Reparing a broken bow

Edited: June 8, 2019, 4:30 PM · I have a question to the violinmakers, bowmakers and especially those who are specialized in restauration:

My quite valuable violin bow broke last year on the way back to me in an ups parcel, that wasn't very secure. I already got a new bow from the original maker, where it was for service, before it broke.
He said he could make me a bow with the same attributes and I trusted him.
Now I miss my old bow in terms of playing characteristics. I still have the old and broken bow stick at home, without hair and frog and everything (mounted to the new bow).
I wanted to ask if a damage in the middle of the stick is restorable and if to what degree. Since most of the stick is intact and the middle of the bow usually not under the most pressure, I think it must be possible. Despite the fact, that my bow maker said it was not repairable, I want now more opinions, because I feel, that I can't trust that man anymore after he couldn't package my bow right and couldn't make me a good new one.
With the new bow I have issues with the response and also playing characteristics that I am not used to and was never looking for in a bow. The new bow feels also much more wobbly in some places and needs to be tightened quite much not to have some bad effects. After that the hair gets hard. With my old bow I could play a lot with the tension regarding the music I play or the weather I was in.
Any answer is appreciated. Maybe anyone who had a similar accident? Btw. I will not name the maker... yet, but some people might have read in the past from my old bow, because I praised it so much. I just want to tell it is in the 5k range and a very good quality stick and I just can't accept that this stick just rots away now.

Replies (23)

Edited: June 8, 2019, 5:11 PM · I snapped a bow once. Several times in multiple places, in fact, and I fixed each break simply by applying instant glue and wrapping it with string (which was later removed ofc). Not a difficult repair, and the bow lost very little flexibility—if any.

Before you crucify me, it was a cruddy cheapo I was using to find the bending limits of pernambuco.

June 8, 2019, 5:33 PM · Simon, I have no answer to your problem. But on Facebook there is a group called Les Archets. I've seen some fantastic repairs posted there, and I'm sure if you posted a couple of pictures there, you'd ged the information you are asking for.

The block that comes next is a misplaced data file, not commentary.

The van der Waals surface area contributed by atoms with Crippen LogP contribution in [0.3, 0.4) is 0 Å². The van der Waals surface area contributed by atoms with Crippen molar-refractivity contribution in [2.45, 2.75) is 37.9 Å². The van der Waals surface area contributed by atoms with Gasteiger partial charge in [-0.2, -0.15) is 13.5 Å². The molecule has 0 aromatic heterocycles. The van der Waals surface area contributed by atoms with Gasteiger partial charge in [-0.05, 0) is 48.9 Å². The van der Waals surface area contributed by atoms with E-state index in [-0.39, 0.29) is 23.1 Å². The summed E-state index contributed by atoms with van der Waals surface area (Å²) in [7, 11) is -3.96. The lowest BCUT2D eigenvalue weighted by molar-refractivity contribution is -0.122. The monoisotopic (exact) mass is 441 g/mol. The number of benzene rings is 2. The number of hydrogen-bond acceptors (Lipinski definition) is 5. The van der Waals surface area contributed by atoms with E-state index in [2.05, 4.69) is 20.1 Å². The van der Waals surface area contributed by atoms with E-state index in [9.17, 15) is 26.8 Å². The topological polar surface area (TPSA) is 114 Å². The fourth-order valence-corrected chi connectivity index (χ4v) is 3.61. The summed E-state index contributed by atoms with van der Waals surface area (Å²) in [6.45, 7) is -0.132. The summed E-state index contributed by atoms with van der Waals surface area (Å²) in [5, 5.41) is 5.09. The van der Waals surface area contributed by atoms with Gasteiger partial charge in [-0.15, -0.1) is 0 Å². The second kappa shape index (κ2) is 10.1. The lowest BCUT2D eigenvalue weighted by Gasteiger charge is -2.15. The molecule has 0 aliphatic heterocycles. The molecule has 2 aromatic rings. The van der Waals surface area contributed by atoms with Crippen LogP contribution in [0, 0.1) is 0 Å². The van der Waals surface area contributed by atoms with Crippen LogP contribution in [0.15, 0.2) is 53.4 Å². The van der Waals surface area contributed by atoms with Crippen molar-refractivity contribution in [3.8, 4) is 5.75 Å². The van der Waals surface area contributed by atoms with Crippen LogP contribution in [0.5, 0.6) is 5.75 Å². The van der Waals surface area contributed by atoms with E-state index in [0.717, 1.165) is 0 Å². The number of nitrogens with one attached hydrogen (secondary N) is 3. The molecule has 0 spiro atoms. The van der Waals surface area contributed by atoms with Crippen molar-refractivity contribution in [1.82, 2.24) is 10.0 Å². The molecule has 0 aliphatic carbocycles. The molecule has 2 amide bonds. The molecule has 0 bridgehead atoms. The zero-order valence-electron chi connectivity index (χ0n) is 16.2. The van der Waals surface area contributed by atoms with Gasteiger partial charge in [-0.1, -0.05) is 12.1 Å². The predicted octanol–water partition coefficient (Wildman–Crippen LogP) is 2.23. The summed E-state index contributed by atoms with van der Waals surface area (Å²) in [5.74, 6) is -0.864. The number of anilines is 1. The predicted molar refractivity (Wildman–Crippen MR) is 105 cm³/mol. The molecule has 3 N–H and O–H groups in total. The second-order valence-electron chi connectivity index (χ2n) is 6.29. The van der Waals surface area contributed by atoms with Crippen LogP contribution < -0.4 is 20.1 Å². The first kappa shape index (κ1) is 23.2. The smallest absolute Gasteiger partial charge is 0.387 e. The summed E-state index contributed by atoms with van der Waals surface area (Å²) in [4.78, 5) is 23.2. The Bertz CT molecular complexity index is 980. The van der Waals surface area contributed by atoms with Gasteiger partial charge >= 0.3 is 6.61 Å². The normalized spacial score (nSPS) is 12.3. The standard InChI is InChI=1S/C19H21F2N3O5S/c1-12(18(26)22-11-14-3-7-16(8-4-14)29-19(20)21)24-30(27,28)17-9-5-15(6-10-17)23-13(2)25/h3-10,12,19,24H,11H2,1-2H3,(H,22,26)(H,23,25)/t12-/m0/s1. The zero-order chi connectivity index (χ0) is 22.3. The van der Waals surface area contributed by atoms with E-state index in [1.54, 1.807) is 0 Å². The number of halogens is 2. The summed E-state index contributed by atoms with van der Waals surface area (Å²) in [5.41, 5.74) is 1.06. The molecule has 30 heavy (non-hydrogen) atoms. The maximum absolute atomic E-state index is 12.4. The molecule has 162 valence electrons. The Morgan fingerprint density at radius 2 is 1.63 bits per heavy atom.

I do understand why you're hanging your hope on a stick that served you that well. But keep in mind that the value of your broken stick will be only a fraction of what you paid for it, and that any repair cost eventually will exceed the residual value. And well, you live in Germany. There are not few great bowmakers out there who would be happy to sell you a bow as fine as your old one, for much less than 5k... No name dropping.
Good luck, and all the best.
June 8, 2019, 5:54 PM · Simon, can you post a photo of the break? Some are more easily repairable than others.
Edited: June 8, 2019, 10:46 PM · It was quite a shock around 1997 when the F.N. Voirin violin bow I inherited in 1954 spit diagonally 3 to 5 inches from the tip a few minutes after I had loaned it to a very vigorous viola player in orchestra. I had it repaired and the repairer could spot that this was not the first time that that separation of the bow into two parts had occurred (so no one was sued). He repaired the bow the same way it had been before(just glued along the 2-inch break) and I still could not spot the break - no change in the way it plays.

A violinist friend has a Lamy bow that had been professionally repaired with the string winding "thingy"before he ever got it 70 years ago. It still has the string!

I had a H. R. Pfretzschner violin bow that broke (on me) in the "hatchet" of the tip. Unaware of its potential value I repaired the broken hatchet with fiberglass tape and epoxy. No change in sound or playability ---but it would be worth more if I had had a pro do it. It is now my granddaughter's best bow.

Edited: June 9, 2019, 2:55 AM · If it’s a clean break, I don’t see why it can’t be salvaged. The adhesives today that some bow makers use to fix breaks are better than what was around 40-50 years ago. There’s Gorilla Glue and Krazy Glue which I know can seal a break like it never happened - if the repairer knows what he/she is doing. I know a pretty top violin soloist who plays on a Pierre Simon bow that had a break at the tip. I also know the gentleman who repaired it. He’s kind of a reconstructive specialist for bows in New York. People from all over the world bring broken bows to him. He uses tight bond glue and claims that none of his repairs have come undone.